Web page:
Activity in Britain’s services sector slammed into reverse last month during England’s second national lockdown, but the impact was less severe than first feared, according to new figures.
The closely-watched IHS Markit/CIPS services purchasing managers’ index (PMI) showed a reading of 47.6 for November, down sharply on the 51.4 in October as non-essential shops, pubs and restaurants were forced to close their doors.
It marked the first contraction since June, with a reading below 50 signalling a decline in activity.
But the impact was not as bad as the initial 45.8 flash estimate given last month and April’s record low of 13.4 seen during the spring lockdown.
The composite PMI for the wider private sector was also revised higher, while the figures showed a surge of optimism over the outlook among firms.
The data revealed a composite reading of 49 in November against 52.1 in October, though this is almost two points higher than last month’s 47.4 flash composite estimate.
The more resilient performance in the second lockdown and recent good news on Covid-19 vaccines saw optimism across the private sector reach its highest level since March 2015.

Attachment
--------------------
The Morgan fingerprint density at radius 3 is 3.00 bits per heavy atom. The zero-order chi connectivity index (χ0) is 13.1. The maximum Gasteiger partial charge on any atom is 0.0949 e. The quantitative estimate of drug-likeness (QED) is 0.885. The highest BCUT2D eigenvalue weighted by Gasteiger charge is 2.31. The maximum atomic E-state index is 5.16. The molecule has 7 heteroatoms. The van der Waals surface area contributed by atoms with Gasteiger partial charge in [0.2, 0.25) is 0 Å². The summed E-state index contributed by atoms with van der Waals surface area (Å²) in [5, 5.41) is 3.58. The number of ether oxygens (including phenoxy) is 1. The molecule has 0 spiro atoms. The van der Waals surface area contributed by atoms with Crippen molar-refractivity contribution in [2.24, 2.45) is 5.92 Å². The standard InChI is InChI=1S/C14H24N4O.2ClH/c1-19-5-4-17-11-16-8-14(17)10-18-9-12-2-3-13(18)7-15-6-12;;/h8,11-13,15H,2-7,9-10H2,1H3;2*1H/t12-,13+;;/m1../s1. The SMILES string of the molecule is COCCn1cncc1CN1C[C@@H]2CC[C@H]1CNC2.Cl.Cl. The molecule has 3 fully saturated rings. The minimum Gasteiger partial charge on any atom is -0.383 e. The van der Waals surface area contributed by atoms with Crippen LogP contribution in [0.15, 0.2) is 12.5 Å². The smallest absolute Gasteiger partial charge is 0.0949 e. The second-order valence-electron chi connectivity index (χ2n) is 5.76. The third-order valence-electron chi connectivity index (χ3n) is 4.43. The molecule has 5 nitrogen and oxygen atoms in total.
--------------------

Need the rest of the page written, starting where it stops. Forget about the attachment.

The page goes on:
Tim Moore, economics director at survey compiler IHS Markit, said: “New lockdown measures and tighter pandemic restrictions unsurprisingly tipped UK private sector output back into decline during November.
“However, the collateral damage on areas outside of hospitality, leisure and travel has been far more modest than in the first lockdown period.”
He added: “Hopes that the pandemic will be brought under control from an effective vaccine resulted in a sharp improvement in business optimism during November.”
Duncan Brock, group director at the Chartered Institute of Procurement & Supply (CIPS), warned that it could be spring before a sustained recovery is seen.
He said: “We can only hope that businesses can batten down the hatches and, with grit and determination, get through the next few months.
“It could be spring until a more sustainable recovery appears, buoyed up by vaccine hopes and when lost workforces can return again.”
Samuel Tombs, at Pantheon Macroeconomics, also said he believes the PMI does not reflect the full extent of the impact of the one-month lockdown, and is pencilling in gross domestic product (GDP) fall of around 5% in November.
“We doubt that the drop in GDP in November was as modest as the composite PMI implies,” he said.
“Many businesses that were forced to close last month during the second lockdown will have seen revenues drop to near-zero.”
He added: “Activity in the public sector also likely dropped in November, as hospitals postponed operations and schools faced rolling closures in response to confirmed cases among staff and pupils.”